During the summer, HM Treasury published a call for evidence around pension tax relief.
The premise behind the request is that certain low earning individuals do not enjoy tax relief on their pension contributions, whereas others do.
There are three ways in which personal contributions to a pension can obtain tax relief; a net pay arrangement, relief at source (RAS) and gross contributions. These relief methods have evolved over time with net pay and RAS becoming the main modes.
A net pay arrangement works on the basis that an individual receives tax relief at their marginal rate when pension contributions are taken out of their pay, by their employer, before income tax is calculated. This gives the appropriate level of tax relief immediately.
The downside of this method is that for low earners, where their pay after the deduction is below the personal allowance, they either don’t receive any tax relief or they only receive tax relief on part of the contribution.
The introduction of personal pensions in 1988 required a new method of administering tax relief. The RAS method, whereby contributions to personal pensions by individuals are made from income that has already been taxed, has become the default choice of tax relief for pension schemes since 2006. However, an employer through an occupational pension scheme can elect to use a net pay arrangement if they wish.
As RAS operates on the basis that the individual makes their contributions out of net income, and they are entitled to tax relief on those net contributions paid to the RAS scheme up to the higher of their relevant UK earnings, or £3,600. Regardless of whether tax has been paid, or at what rate, an individual’s eligible contribution to a RAS scheme is treated as if an amount equal to basic rate tax has been deducted from the contribution.
The scheme administrator recovers the basic rate relief from HM Revenue & Customs (HMRC) and adds it to the member’s pension pot. If the individual is a higher or additional rate taxpayer then they claim the remaining relief through their tax return.
The RAS does create something of a favourable anomaly for those who are low earners, when compared to a scheme that operates on the net pay basis. A low earner, who pays no income tax, and who is a member of a pension scheme that operates RAS still receives basic rate tax relief. Take this example:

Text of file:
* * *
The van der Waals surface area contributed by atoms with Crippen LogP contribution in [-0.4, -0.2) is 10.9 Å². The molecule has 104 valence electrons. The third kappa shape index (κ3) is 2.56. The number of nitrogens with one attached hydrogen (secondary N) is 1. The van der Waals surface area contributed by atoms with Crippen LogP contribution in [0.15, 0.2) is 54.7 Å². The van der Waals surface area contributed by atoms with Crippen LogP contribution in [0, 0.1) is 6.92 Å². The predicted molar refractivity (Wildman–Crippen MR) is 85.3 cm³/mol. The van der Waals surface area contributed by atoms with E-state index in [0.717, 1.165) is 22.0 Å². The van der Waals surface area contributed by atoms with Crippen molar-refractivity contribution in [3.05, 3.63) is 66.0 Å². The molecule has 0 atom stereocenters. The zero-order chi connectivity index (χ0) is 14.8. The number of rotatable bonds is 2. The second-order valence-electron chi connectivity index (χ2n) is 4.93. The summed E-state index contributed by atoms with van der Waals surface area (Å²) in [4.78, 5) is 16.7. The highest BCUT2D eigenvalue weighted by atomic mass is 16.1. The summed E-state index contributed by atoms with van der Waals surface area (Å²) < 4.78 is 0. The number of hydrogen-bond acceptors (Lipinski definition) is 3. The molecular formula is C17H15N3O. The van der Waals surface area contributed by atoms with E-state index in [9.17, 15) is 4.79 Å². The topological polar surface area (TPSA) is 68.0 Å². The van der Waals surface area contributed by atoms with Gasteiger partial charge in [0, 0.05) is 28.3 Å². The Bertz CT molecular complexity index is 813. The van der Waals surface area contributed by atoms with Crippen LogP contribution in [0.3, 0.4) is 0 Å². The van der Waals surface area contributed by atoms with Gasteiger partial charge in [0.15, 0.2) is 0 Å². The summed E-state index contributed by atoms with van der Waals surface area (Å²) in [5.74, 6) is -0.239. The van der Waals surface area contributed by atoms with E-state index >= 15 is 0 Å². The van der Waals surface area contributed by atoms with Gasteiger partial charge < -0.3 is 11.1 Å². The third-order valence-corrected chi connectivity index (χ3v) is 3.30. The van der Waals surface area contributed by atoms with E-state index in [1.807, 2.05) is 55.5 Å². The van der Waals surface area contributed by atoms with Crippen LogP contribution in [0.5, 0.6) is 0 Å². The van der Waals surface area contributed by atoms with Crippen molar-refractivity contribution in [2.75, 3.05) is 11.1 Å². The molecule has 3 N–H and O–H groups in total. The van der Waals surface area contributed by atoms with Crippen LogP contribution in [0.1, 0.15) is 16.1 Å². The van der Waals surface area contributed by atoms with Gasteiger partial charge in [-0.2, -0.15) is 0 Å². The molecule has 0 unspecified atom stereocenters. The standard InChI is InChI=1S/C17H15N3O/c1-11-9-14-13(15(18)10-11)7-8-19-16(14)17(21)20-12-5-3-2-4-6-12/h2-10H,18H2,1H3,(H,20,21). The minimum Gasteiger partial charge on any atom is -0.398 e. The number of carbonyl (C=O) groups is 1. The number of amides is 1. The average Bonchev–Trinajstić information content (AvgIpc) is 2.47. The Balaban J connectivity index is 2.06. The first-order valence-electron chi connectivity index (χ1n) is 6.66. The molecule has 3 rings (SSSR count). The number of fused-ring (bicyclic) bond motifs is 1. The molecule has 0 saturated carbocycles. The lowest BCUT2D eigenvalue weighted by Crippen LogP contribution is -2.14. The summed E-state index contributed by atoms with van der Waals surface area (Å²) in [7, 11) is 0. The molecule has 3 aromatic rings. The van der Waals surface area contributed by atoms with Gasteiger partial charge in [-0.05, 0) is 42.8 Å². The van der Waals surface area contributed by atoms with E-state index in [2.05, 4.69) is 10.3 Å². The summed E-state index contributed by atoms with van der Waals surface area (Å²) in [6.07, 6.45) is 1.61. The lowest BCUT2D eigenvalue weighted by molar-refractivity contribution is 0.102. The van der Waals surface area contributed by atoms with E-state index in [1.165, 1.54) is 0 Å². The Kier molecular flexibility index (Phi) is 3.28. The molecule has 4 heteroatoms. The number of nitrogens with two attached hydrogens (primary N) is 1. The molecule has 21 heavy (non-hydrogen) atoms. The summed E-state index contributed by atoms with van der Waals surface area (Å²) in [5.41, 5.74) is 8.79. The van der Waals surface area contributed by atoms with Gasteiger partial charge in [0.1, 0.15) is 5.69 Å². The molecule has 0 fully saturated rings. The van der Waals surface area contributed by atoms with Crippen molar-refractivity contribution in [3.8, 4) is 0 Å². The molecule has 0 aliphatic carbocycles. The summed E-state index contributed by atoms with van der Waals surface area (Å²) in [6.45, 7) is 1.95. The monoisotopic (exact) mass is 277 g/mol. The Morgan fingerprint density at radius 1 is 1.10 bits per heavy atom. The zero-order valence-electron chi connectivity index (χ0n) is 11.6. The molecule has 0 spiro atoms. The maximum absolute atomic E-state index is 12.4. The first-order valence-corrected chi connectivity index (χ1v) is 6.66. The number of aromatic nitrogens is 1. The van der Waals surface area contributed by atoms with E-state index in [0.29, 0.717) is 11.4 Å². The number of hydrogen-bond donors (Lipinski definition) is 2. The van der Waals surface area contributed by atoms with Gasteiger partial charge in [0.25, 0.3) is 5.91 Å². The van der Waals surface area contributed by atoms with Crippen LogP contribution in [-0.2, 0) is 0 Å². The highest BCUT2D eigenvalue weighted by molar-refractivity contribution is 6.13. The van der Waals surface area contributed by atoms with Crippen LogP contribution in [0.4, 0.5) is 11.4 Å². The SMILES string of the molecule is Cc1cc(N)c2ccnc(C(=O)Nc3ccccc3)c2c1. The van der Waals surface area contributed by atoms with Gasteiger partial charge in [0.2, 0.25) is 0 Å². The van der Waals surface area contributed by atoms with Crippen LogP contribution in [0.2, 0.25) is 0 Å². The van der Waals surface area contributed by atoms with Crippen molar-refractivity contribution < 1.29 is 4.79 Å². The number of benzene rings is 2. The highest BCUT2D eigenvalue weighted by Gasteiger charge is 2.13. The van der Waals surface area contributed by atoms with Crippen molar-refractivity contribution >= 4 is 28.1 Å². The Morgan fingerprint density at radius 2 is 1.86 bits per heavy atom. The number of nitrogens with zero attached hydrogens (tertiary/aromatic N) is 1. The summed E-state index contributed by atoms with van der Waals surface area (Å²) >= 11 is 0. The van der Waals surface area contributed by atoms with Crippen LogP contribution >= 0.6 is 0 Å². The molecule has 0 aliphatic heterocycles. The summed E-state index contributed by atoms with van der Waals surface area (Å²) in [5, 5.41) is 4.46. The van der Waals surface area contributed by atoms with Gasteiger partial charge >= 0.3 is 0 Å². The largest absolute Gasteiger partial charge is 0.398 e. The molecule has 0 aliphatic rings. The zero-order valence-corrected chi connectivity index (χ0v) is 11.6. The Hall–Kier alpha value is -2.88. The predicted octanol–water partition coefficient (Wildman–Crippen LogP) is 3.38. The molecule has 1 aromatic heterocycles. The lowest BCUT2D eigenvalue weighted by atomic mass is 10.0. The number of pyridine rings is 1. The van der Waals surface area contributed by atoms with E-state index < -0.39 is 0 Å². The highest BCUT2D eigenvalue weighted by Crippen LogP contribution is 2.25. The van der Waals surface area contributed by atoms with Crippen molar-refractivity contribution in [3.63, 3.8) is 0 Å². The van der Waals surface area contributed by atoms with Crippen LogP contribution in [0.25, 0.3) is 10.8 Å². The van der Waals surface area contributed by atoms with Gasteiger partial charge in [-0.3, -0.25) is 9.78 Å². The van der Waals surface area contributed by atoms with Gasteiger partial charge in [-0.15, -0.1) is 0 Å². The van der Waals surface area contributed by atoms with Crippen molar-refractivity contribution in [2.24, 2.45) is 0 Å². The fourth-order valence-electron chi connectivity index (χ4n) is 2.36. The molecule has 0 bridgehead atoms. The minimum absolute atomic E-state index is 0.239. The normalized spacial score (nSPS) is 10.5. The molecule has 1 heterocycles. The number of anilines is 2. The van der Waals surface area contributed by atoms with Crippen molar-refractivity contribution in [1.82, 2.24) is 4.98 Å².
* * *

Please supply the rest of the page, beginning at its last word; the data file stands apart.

|John is a low earner, with relevant UK earnings of £10,000 and no other source of income. He wishes to save £1,000 gross to a pension.
If he’s a member of a company’s pension scheme which operates on the net pay basis then over the tax year he makes gross personal contributions of £1,000 and has a remaining salary of £9,000.
If on the other hand John is a member of a company’s pension scheme which operates RAS then over the tax year he makes personal contributions to the pension of £800 net (£1,000 gross), making his ‘take home’ pay £200 higher. However, more of his personal allowance would be used up.
It is estimated that 1.5m low earners in net pay arrangements are disadvantaged in this manner. The issue has also, perhaps, been exacerbated by the limits set for auto-enrolment, with the earnings trigger amount for automatic enrolment currently set at £10,000, while the personal allowance is £2,500 higher.
The Treasury’s document puts forward four possible options, but effectively dismisses three. This leaves the option mandating the use of RAS for all defined contribution schemes. This would ensure all low earners received tax relief top-ups, but it will require significant changes for schemes who currently use a net pay arrangement.
Another consequence of adopting this route is that for those who pay higher or additional rate tax it will create an additional burden; in that they would then have to claim the additional relief through their tax return.
With the date for responses having just closed, it will be interesting to see how, or if, this progresses, but I get the impression that the winds of change have begun to blow.
Neil MacGillivray is head of technical support at James Hay